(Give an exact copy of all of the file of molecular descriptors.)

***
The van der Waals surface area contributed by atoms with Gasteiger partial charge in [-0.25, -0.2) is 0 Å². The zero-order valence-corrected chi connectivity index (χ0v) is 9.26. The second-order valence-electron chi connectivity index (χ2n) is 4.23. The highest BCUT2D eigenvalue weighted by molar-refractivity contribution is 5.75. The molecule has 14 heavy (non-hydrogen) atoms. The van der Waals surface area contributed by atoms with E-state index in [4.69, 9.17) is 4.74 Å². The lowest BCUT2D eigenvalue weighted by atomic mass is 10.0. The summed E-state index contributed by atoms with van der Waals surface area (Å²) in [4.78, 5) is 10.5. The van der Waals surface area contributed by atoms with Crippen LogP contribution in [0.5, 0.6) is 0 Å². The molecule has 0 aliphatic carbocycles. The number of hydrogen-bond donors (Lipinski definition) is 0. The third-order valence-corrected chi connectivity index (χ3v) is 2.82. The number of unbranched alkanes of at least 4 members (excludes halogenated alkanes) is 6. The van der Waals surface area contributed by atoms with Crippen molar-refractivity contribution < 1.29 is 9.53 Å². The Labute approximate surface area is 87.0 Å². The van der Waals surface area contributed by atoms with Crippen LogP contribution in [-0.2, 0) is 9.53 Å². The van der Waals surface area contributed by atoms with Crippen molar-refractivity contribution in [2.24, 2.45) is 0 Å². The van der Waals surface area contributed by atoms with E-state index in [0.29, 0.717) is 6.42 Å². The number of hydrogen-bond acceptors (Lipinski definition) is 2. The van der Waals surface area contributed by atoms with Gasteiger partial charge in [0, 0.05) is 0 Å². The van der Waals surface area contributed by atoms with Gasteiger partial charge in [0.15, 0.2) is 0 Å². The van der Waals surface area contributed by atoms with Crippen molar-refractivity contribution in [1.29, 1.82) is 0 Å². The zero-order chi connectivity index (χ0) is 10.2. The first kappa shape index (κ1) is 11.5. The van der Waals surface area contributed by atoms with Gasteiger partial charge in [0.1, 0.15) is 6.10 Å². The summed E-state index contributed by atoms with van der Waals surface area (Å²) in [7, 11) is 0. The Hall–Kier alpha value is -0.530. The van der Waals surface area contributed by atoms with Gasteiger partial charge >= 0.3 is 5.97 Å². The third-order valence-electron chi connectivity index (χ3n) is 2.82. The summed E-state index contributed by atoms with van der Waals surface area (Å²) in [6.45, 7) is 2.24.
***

The van der Waals surface area contributed by atoms with Gasteiger partial charge in [-0.25, -0.2) is 0 Å². The zero-order valence-corrected chi connectivity index (χ0v) is 9.26. The second-order valence-electron chi connectivity index (χ2n) is 4.23. The highest BCUT2D eigenvalue weighted by molar-refractivity contribution is 5.75. The molecule has 14 heavy (non-hydrogen) atoms. The van der Waals surface area contributed by atoms with E-state index in [4.69, 9.17) is 4.74 Å². The lowest BCUT2D eigenvalue weighted by atomic mass is 10.0. The summed E-state index contributed by atoms with van der Waals surface area (Å²) in [4.78, 5) is 10.5. The van der Waals surface area contributed by atoms with Crippen LogP contribution in [0.5, 0.6) is 0 Å². The molecule has 0 aliphatic carbocycles. The number of hydrogen-bond donors (Lipinski definition) is 0. The third-order valence-corrected chi connectivity index (χ3v) is 2.82. The number of unbranched alkanes of at least 4 members (excludes halogenated alkanes) is 6. The van der Waals surface area contributed by atoms with Crippen molar-refractivity contribution < 1.29 is 9.53 Å². The Labute approximate surface area is 87.0 Å². The van der Waals surface area contributed by atoms with Crippen LogP contribution in [-0.2, 0) is 9.53 Å². The van der Waals surface area contributed by atoms with Crippen molar-refractivity contribution in [2.24, 2.45) is 0 Å². The van der Waals surface area contributed by atoms with E-state index in [0.29, 0.717) is 6.42 Å². The number of hydrogen-bond acceptors (Lipinski definition) is 2. The van der Waals surface area contributed by atoms with Gasteiger partial charge in [0, 0.05) is 0 Å². The van der Waals surface area contributed by atoms with Gasteiger partial charge in [0.15, 0.2) is 0 Å². The van der Waals surface area contributed by atoms with Crippen molar-refractivity contribution in [1.29, 1.82) is 0 Å². The zero-order chi connectivity index (χ0) is 10.2. The first kappa shape index (κ1) is 11.5. The van der Waals surface area contributed by atoms with Gasteiger partial charge in [0.1, 0.15) is 6.10 Å². The summed E-state index contributed by atoms with van der Waals surface area (Å²) in [7, 11) is 0. The Hall–Kier alpha value is -0.530. The van der Waals surface area contributed by atoms with Gasteiger partial charge >= 0.3 is 5.97 Å². The third-order valence-electron chi connectivity index (χ3n) is 2.82. The summed E-state index contributed by atoms with van der Waals surface area (Å²) in [6.45, 7) is 2.24.